So we have Paul Samuelson, the author of the post-war era’s landmark economics textbook, reminding his fellow economists that China’s gains in globalisation may well come at the expense of the US; Paul Krugman, today’s foremost international trade theorist, arguing that trade with low-income countries is no longer too small to have an effect on inequality; Alan Blinder, a former US Federal Reserve vice-chairman, worrying that international outsourcing will cause unprecedented dislocations for the US labour force; Martin Wolf, the Financial Times columnist and one of the most articulate advocates of globalisation, writing of his disappointment with how financial globalisation has turned out; and Larry Summers, the US Treasury chief and the Clinton administration’s “Mr Globalisation”, musing about the dangers of a race to the bottom in national regulations and the need for international labour standards.

While these worries hardly amount to the full frontal attack mounted by the likes of Joseph Stiglitz, the Nobel-prize winning economist, they still constitute a remarkable turnaround in the intellectual climate. Moreover, even those who have not lost heart often disagree vehemently about the direction in which they would like to see globalisation go.

For example, Jagdish Bhagwati, the distinguished free trader, and Fred Bergsten, the director of the pro-globalisation Peterson Institute for International Economics, have both been on the frontlines arguing that critics vastly exaggerate globalisation’s ills and under-appreciate its benefits. But their debates on the merits of regional trade agreements – Bergsten for, Bhagwati against – are as heated as each one’s disagreements with the authors mentioned above.

None of these intellectuals is against globalisation, of course. What they want is not to turn back globalisation, but to create new institutions and compensation mechanisms – at home or internationally – that will render globalisation more effective, fairer, and more sustainable.

Their policy proposals are often vague (when specified at all), and command little consensus. But confrontation over globalisation has clearly moved well beyond the streets to the columns of the financial press and the rostrums of mainstream think tanks.

That is an important point for globalisation’s cheerleaders to understand, as they often behave as if the “other side” still consists of protectionists and anarchists.

Today, the question is no longer: “Are you for or against globalisation?” The question is: “What should the rules of globalisation be?” The cheerleaders’ true sparring partners today are not rock-throwing youths but their fellow intellectuals.

The first three decades after 1945 were governed by the Bretton Woods consensus – a shallow multi-lateralism that permitted policy-makers to focus on domestic social and employment needs, while enabling global trade to recover and flourish. This regime was superseded in the 1980’s and 1990’s by an agenda of deeper liberalisation and economic integration. That model, we have learned, is unsustainable. If globalisation is to survive, it will need a new intellectual consensus to underpin it. The world economy desperately awaits its new Keynes.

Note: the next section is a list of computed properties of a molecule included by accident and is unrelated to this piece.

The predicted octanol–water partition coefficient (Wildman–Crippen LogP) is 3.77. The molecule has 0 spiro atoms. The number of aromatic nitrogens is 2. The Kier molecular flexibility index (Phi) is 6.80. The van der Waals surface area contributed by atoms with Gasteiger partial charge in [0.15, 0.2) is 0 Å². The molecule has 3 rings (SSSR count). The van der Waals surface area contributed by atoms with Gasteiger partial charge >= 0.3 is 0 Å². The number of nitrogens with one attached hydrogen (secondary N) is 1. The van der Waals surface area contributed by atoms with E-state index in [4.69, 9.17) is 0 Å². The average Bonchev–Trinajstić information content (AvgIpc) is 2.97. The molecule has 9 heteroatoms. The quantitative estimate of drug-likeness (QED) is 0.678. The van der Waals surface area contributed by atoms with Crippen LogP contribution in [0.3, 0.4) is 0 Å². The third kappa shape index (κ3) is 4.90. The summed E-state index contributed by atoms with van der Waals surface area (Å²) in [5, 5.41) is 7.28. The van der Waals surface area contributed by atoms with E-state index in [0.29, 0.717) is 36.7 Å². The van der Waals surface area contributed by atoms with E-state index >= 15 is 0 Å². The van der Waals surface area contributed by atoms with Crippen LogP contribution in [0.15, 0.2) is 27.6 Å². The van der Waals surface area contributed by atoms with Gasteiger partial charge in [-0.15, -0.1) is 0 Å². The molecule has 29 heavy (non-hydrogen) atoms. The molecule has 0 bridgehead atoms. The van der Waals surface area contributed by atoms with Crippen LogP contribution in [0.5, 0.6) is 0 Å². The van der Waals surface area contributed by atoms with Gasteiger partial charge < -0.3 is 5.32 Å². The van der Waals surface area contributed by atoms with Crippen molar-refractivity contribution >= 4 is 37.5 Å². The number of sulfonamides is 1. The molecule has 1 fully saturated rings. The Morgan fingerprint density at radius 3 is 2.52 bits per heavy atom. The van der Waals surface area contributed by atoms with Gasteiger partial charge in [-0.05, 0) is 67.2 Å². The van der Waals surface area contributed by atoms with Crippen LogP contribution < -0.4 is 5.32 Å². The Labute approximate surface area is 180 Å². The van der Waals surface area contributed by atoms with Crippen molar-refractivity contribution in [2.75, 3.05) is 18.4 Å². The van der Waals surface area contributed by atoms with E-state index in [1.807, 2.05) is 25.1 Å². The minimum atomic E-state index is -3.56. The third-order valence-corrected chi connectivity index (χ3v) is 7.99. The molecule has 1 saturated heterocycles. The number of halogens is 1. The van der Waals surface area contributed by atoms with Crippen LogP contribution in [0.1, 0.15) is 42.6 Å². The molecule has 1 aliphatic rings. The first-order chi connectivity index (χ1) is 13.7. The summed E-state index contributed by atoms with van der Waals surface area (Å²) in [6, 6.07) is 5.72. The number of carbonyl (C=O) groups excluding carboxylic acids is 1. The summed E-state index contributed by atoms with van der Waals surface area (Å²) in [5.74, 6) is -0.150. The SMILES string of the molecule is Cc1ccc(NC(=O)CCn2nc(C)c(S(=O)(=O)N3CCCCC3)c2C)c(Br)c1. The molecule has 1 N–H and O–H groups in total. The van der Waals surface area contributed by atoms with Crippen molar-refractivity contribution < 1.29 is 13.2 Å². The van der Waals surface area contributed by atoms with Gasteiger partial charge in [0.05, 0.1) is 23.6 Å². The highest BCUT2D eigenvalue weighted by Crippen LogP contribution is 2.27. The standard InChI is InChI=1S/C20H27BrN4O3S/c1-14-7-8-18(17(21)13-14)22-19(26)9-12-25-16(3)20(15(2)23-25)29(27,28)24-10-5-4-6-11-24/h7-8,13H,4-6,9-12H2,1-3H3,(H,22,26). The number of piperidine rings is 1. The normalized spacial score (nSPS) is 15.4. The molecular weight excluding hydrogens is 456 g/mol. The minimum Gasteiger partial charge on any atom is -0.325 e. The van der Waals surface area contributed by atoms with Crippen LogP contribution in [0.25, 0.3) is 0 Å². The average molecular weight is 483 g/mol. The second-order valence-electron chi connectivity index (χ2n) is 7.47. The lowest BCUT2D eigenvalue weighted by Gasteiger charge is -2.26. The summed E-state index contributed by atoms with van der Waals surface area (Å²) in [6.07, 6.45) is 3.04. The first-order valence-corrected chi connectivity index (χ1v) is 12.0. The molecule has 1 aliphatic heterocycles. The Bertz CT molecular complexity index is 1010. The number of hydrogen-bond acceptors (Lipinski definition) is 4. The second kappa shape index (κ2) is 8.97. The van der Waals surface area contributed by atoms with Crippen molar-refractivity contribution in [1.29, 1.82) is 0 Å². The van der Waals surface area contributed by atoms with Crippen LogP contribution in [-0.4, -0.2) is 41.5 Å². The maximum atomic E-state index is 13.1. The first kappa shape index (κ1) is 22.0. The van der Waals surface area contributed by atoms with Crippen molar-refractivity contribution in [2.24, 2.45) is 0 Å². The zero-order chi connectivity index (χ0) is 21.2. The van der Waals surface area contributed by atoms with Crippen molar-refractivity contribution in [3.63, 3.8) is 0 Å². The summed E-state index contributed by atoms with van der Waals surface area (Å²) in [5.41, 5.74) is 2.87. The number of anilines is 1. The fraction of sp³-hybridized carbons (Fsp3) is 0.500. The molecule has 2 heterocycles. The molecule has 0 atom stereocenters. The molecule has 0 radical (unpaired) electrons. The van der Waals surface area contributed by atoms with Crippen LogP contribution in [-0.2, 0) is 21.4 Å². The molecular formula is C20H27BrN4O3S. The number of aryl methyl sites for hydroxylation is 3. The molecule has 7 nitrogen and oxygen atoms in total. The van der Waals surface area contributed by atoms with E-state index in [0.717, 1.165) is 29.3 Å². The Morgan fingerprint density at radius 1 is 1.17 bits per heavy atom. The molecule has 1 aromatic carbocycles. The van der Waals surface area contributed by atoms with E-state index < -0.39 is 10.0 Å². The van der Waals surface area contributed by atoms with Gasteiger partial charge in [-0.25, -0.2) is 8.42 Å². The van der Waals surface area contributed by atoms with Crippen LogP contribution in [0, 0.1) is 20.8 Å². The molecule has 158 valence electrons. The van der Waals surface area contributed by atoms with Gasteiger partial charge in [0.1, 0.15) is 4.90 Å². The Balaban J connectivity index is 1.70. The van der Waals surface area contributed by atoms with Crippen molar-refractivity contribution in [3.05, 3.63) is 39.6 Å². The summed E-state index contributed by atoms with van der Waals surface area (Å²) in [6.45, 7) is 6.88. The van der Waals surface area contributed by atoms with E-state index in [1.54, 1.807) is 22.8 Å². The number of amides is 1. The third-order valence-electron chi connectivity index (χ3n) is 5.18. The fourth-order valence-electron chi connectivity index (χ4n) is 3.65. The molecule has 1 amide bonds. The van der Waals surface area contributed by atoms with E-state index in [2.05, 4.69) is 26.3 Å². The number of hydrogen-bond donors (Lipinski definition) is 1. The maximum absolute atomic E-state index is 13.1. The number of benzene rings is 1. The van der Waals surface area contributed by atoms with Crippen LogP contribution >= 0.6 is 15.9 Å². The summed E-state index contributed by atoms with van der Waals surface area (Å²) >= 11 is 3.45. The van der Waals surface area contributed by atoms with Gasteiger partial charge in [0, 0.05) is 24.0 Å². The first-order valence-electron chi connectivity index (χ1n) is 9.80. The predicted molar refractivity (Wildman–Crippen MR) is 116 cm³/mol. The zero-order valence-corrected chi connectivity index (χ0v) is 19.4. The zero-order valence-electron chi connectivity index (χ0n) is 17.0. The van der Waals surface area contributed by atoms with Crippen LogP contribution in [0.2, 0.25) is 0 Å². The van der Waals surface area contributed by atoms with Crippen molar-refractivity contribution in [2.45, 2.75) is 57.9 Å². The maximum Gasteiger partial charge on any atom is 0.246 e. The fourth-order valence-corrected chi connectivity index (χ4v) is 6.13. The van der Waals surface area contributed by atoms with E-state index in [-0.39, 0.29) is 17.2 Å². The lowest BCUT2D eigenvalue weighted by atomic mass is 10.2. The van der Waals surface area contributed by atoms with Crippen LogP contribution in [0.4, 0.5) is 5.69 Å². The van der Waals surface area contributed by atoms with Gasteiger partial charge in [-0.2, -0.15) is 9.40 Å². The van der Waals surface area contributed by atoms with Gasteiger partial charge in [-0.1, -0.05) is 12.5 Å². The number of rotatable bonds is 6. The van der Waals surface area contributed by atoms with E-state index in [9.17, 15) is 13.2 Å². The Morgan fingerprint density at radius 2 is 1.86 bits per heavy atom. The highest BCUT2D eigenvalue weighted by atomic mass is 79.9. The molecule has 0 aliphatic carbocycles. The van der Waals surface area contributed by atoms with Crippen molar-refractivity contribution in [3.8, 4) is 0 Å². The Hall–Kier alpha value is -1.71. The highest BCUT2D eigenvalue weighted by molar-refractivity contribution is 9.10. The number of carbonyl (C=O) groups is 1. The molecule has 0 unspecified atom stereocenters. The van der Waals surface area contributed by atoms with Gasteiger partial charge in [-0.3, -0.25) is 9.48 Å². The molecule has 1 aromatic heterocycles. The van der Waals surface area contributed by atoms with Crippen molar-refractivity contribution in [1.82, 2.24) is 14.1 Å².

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  1. Anonymous

    “All debt and no savings means that there’s Hell to pay; call it Faustian capitalism”

    At the macroecnomic level, debt and savings are completely independent, non-comparable dimensions. Debt is financial. Savings is real. It is possible to have lots of debt and lots of savings. If you’re talking about distribution, you mean less debt in aggregate, but that doesn’t necessarily mean more savings. In fact, they’re non-comparable dimensions at the microeconomic level. The marginal real net savings effect of debt is 0 – negative savings for the borrower; positive savings for the lender. This includes households, business, government, and the financial sector.

  2. Richard Kline

    The reasons why I have been, and remain accepting of economic globalisation if not supportive is that the process was likely to improve the wealth and life of many inhabitants in ’emerging economies.’ The process there is hardly without its negatives, but give the choice between backbreaking subsistance agriculture with a world-horizon of a dozen kilometers and participating in emerging industry, the latter has been widely preferred. Labor and environmental standards need to follow those changes, and workers in emerging economies will likely have to fight for them as did those in Europe, North America and elsewhere. But they will have some leverage to do so, and the moreso as they emerge as a political constituency.

    Do these vectors imply a declining relative position for the US, its investors, and its citizens? Yes, yes, and yes: and for the rest of the world that is a good thing. We use too many resources, are disproportionately wealthy in part because of a situational advantage two generations ago, and are not necessarily good stewards for the world’s populations as a whole; regardless we weren’t chose by others to lead. We can live well if we accept the need to negotiate and that our richness is not the be all and end all of the world’s population. If we fight it, we’ll land all the harder, and deserve to. Life here will still be plenty fine when, if, and as we’re a mite less piggy and get back to using our brains for something more than media sponges.

    One world: Love it or leave it. O’ course we could mangage it a tad better as we now see.

  3. tz